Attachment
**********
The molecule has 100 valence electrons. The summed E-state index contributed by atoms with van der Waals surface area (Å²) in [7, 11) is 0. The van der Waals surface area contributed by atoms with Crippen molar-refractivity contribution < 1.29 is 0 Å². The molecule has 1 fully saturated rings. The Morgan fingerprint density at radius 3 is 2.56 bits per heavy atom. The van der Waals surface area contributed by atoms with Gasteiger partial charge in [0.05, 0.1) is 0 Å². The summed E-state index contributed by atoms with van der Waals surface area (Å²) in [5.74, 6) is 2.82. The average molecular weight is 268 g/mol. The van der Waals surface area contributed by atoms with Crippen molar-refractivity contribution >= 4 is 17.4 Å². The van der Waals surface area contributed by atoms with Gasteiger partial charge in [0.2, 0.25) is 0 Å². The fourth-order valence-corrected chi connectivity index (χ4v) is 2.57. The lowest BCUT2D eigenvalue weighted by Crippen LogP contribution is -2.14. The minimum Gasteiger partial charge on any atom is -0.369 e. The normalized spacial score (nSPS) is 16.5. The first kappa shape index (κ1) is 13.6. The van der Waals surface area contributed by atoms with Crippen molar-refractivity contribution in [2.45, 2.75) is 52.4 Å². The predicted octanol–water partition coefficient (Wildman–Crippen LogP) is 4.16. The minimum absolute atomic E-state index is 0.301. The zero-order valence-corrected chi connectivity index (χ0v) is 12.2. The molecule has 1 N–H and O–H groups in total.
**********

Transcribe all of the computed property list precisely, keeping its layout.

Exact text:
The molecule has 100 valence electrons. The summed E-state index contributed by atoms with van der Waals surface area (Å²) in [7, 11) is 0. The van der Waals surface area contributed by atoms with Crippen molar-refractivity contribution < 1.29 is 0 Å². The molecule has 1 fully saturated rings. The Morgan fingerprint density at radius 3 is 2.56 bits per heavy atom. The van der Waals surface area contributed by atoms with Gasteiger partial charge in [0.05, 0.1) is 0 Å². The summed E-state index contributed by atoms with van der Waals surface area (Å²) in [5.74, 6) is 2.82. The average molecular weight is 268 g/mol. The van der Waals surface area contributed by atoms with Crippen molar-refractivity contribution >= 4 is 17.4 Å². The van der Waals surface area contributed by atoms with Gasteiger partial charge in [0.2, 0.25) is 0 Å². The fourth-order valence-corrected chi connectivity index (χ4v) is 2.57. The lowest BCUT2D eigenvalue weighted by Crippen LogP contribution is -2.14. The minimum Gasteiger partial charge on any atom is -0.369 e. The normalized spacial score (nSPS) is 16.5. The first kappa shape index (κ1) is 13.6. The van der Waals surface area contributed by atoms with Crippen molar-refractivity contribution in [2.45, 2.75) is 52.4 Å². The predicted octanol–water partition coefficient (Wildman–Crippen LogP) is 4.16. The minimum absolute atomic E-state index is 0.301. The zero-order valence-corrected chi connectivity index (χ0v) is 12.2. The molecule has 1 N–H and O–H groups in total.